Mille Lacs Indian Museum and Trading Post
Mille Lacs Indian Museum
|Location||43411 Oodena Drive, Onamia, Minnesota|
|Type||Native American museum|
The Mille Lacs Indian Museum and Trading Post is a museum dedicated to the Mille Lacs Band of Ojibwe's history, culture, and contemporary life. It officially opened to the public on May 18, 1996. Located in Onamia, Minnesota, United States, it is one of the 26 historical sites and museums run by the Minnesota Historical Society.
History of the land
The earliest records of European settlement dates back to 1884 when D.H. Robbins homesteaded near what is now the museum site, but, of course, the Ojibwe Tribe had been in the area long before European settlement. In the late 19th century and early 20th century, Robbins operated a sawmill, farm and trading post on the land. In 1916, Robbins sold part of his land to Harry and Jeanette Ayer, and in 1918, he sold the rest of his property and buildings to the U.S. government.
In 1930 the Ayers bought another 63 acres (250,000 m2) of lakeshore and begin to rent cabins to hunters and visitors. By 1937 the Ayers' resort business was fully established with cabins, boats, a dining hall, a boat dock, a boat factory, a maple sugar syrup refinery, a gas station, a trading post and store. In 1959 Harry Ayer donated the buildings, land, and his collection of American Indian artifacts to the Minnesota Historical Society. The Society opened an exhibit of the artifacts in 1960 and by 1969 opened the "Four Seasons" exhibit to the public. The original building that these exhibits were placed in was closed in 1992 to make way for the new museum.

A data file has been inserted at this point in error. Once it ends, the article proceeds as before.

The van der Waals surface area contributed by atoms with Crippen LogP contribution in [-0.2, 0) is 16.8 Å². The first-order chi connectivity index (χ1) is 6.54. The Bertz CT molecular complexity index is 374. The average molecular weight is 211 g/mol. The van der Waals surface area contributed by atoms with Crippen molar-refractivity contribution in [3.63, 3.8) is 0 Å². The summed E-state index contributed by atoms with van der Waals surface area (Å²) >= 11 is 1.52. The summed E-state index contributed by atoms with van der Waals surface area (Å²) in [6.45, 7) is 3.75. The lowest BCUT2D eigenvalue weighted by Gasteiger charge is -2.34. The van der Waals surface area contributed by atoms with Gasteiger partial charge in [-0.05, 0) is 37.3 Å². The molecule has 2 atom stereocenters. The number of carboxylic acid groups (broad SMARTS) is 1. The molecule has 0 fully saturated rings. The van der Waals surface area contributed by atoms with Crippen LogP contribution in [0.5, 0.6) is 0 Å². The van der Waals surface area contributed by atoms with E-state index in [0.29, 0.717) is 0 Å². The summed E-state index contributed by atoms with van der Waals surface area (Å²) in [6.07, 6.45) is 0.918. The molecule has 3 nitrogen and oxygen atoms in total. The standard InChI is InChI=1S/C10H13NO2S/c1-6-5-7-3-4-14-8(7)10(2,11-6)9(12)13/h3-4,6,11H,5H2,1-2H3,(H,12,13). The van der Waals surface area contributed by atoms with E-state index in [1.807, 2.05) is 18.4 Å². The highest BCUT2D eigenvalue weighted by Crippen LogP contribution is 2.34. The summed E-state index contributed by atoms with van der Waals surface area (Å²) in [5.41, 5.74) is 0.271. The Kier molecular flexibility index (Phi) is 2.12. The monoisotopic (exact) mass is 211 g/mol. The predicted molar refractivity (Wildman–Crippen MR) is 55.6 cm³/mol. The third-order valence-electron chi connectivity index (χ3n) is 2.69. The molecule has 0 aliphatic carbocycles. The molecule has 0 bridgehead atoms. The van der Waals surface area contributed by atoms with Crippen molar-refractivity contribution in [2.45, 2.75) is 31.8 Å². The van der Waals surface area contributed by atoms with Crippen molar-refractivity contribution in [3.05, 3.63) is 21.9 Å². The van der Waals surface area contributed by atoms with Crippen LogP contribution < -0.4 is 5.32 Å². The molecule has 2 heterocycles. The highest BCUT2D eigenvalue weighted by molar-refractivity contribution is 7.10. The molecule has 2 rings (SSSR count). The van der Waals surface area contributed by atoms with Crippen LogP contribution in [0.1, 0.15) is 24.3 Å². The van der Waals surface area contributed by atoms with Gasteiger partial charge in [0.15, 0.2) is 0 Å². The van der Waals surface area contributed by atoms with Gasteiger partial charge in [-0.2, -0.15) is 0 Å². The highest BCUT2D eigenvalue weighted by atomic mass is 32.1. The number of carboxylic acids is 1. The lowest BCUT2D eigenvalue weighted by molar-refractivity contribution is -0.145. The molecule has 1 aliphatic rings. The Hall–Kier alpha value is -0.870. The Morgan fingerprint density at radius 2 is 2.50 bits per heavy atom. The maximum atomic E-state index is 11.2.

The exhibits show the history of the Ojibwe tribe in Minnesota and incorporates both the English and Ojibwe languages. They feature the artifacts that were collected over the years by the Ayers. The Ayer Collection has 2,200 historical artifacts including bandolier bags, moccasins and birch-bark baskets.
The "Four Seasons Room" is the center-piece of the museum. The room features life-size dioramas, made in 1964, that depict traditional Ojibwe activities. They show the different activities based on seasons, including summer berry picking, fall wild ricing, winter hunting and trapping, and spring maple syrup camp. Other exhibits include:
- "Our Living Culture" displays contemporary Pow-wow outfits.
- "Making a Living" documents the economic history of the Ojibwe people for the past century.
- "Nation Within a Nation" discusses how the Mille Lacs Band of Ojibwe have dealt with sovereignty and self-governance rights.
- "Mille Lacs Indian Museum", Minnesota Historical Society, Document PDF